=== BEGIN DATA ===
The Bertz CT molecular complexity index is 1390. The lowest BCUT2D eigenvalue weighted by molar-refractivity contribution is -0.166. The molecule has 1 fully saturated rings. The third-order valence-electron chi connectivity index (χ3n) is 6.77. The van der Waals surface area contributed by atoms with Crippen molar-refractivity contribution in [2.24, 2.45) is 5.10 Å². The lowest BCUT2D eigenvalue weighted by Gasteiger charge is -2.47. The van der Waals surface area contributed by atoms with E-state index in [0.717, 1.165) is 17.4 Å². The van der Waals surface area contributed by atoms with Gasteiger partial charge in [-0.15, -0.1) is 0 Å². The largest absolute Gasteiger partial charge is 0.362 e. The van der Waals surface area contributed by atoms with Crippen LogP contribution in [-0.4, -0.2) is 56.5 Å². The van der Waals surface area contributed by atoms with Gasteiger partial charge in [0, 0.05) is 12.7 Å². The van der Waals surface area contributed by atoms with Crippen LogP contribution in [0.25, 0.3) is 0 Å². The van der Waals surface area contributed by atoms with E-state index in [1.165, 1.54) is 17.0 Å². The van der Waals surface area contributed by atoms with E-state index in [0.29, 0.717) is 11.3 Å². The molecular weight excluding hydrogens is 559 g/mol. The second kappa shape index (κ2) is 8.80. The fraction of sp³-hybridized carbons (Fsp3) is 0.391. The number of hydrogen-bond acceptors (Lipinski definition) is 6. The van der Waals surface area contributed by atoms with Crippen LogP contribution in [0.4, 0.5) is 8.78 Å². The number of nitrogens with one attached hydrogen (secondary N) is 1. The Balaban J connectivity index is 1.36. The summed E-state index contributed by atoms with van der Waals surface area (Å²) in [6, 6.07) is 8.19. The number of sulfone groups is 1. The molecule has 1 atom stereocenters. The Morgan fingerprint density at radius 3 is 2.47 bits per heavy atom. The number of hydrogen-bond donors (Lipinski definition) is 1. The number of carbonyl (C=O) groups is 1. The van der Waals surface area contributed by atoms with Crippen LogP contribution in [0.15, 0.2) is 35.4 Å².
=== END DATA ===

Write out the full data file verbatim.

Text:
The Bertz CT molecular complexity index is 1390. The lowest BCUT2D eigenvalue weighted by molar-refractivity contribution is -0.166. The molecule has 1 fully saturated rings. The third-order valence-electron chi connectivity index (χ3n) is 6.77. The van der Waals surface area contributed by atoms with Crippen molar-refractivity contribution in [2.24, 2.45) is 5.10 Å². The lowest BCUT2D eigenvalue weighted by Gasteiger charge is -2.47. The van der Waals surface area contributed by atoms with E-state index in [0.717, 1.165) is 17.4 Å². The van der Waals surface area contributed by atoms with Gasteiger partial charge in [-0.15, -0.1) is 0 Å². The largest absolute Gasteiger partial charge is 0.362 e. The van der Waals surface area contributed by atoms with Crippen LogP contribution in [-0.4, -0.2) is 56.5 Å². The van der Waals surface area contributed by atoms with Gasteiger partial charge in [0, 0.05) is 12.7 Å². The van der Waals surface area contributed by atoms with Crippen LogP contribution in [0.25, 0.3) is 0 Å². The van der Waals surface area contributed by atoms with E-state index in [1.165, 1.54) is 17.0 Å². The van der Waals surface area contributed by atoms with E-state index in [0.29, 0.717) is 11.3 Å². The molecular weight excluding hydrogens is 559 g/mol. The second kappa shape index (κ2) is 8.80. The fraction of sp³-hybridized carbons (Fsp3) is 0.391. The number of hydrogen-bond acceptors (Lipinski definition) is 6. The van der Waals surface area contributed by atoms with Crippen LogP contribution in [0.4, 0.5) is 8.78 Å². The number of nitrogens with one attached hydrogen (secondary N) is 1. The Balaban J connectivity index is 1.36. The summed E-state index contributed by atoms with van der Waals surface area (Å²) in [6, 6.07) is 8.19. The number of sulfone groups is 1. The molecule has 1 atom stereocenters. The Morgan fingerprint density at radius 3 is 2.47 bits per heavy atom. The number of hydrogen-bond donors (Lipinski definition) is 1. The number of carbonyl (C=O) groups is 1. The van der Waals surface area contributed by atoms with Crippen LogP contribution in [0.15, 0.2) is 35.4 Å².